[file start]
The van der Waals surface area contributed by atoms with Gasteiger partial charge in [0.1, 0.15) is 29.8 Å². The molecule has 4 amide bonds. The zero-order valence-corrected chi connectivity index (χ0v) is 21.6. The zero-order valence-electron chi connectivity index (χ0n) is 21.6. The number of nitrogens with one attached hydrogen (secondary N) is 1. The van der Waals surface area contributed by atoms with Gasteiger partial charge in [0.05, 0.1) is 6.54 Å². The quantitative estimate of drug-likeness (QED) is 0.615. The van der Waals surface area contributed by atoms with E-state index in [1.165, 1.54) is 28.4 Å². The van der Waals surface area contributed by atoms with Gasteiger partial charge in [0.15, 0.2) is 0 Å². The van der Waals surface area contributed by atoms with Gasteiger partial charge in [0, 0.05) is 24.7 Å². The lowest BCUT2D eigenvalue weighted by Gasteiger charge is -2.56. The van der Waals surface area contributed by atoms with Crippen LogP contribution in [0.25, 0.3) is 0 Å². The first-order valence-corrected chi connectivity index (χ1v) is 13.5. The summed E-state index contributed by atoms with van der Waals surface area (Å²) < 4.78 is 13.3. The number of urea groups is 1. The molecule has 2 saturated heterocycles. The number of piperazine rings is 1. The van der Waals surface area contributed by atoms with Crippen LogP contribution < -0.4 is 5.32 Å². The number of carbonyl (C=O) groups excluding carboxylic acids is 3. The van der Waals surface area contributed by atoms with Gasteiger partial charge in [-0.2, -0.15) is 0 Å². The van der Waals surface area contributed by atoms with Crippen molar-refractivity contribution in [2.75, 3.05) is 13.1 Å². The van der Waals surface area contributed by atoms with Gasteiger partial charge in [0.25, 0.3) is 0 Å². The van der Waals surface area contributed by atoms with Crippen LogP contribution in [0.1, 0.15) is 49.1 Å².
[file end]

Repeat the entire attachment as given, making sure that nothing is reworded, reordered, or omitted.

The van der Waals surface area contributed by atoms with Gasteiger partial charge in [0.1, 0.15) is 29.8 Å². The molecule has 4 amide bonds. The zero-order valence-corrected chi connectivity index (χ0v) is 21.6. The zero-order valence-electron chi connectivity index (χ0n) is 21.6. The number of nitrogens with one attached hydrogen (secondary N) is 1. The van der Waals surface area contributed by atoms with Gasteiger partial charge in [0.05, 0.1) is 6.54 Å². The quantitative estimate of drug-likeness (QED) is 0.615. The van der Waals surface area contributed by atoms with E-state index in [1.165, 1.54) is 28.4 Å². The van der Waals surface area contributed by atoms with Gasteiger partial charge in [0.15, 0.2) is 0 Å². The van der Waals surface area contributed by atoms with Gasteiger partial charge in [0, 0.05) is 24.7 Å². The lowest BCUT2D eigenvalue weighted by Gasteiger charge is -2.56. The van der Waals surface area contributed by atoms with Crippen LogP contribution in [0.25, 0.3) is 0 Å². The first-order valence-corrected chi connectivity index (χ1v) is 13.5. The summed E-state index contributed by atoms with van der Waals surface area (Å²) < 4.78 is 13.3. The number of urea groups is 1. The molecule has 2 saturated heterocycles. The number of piperazine rings is 1. The van der Waals surface area contributed by atoms with Crippen LogP contribution < -0.4 is 5.32 Å². The number of carbonyl (C=O) groups excluding carboxylic acids is 3. The van der Waals surface area contributed by atoms with Gasteiger partial charge in [-0.2, -0.15) is 0 Å². The van der Waals surface area contributed by atoms with Crippen molar-refractivity contribution in [2.75, 3.05) is 13.1 Å². The van der Waals surface area contributed by atoms with Gasteiger partial charge in [0.25, 0.3) is 0 Å². The van der Waals surface area contributed by atoms with Crippen LogP contribution in [0.1, 0.15) is 49.1 Å².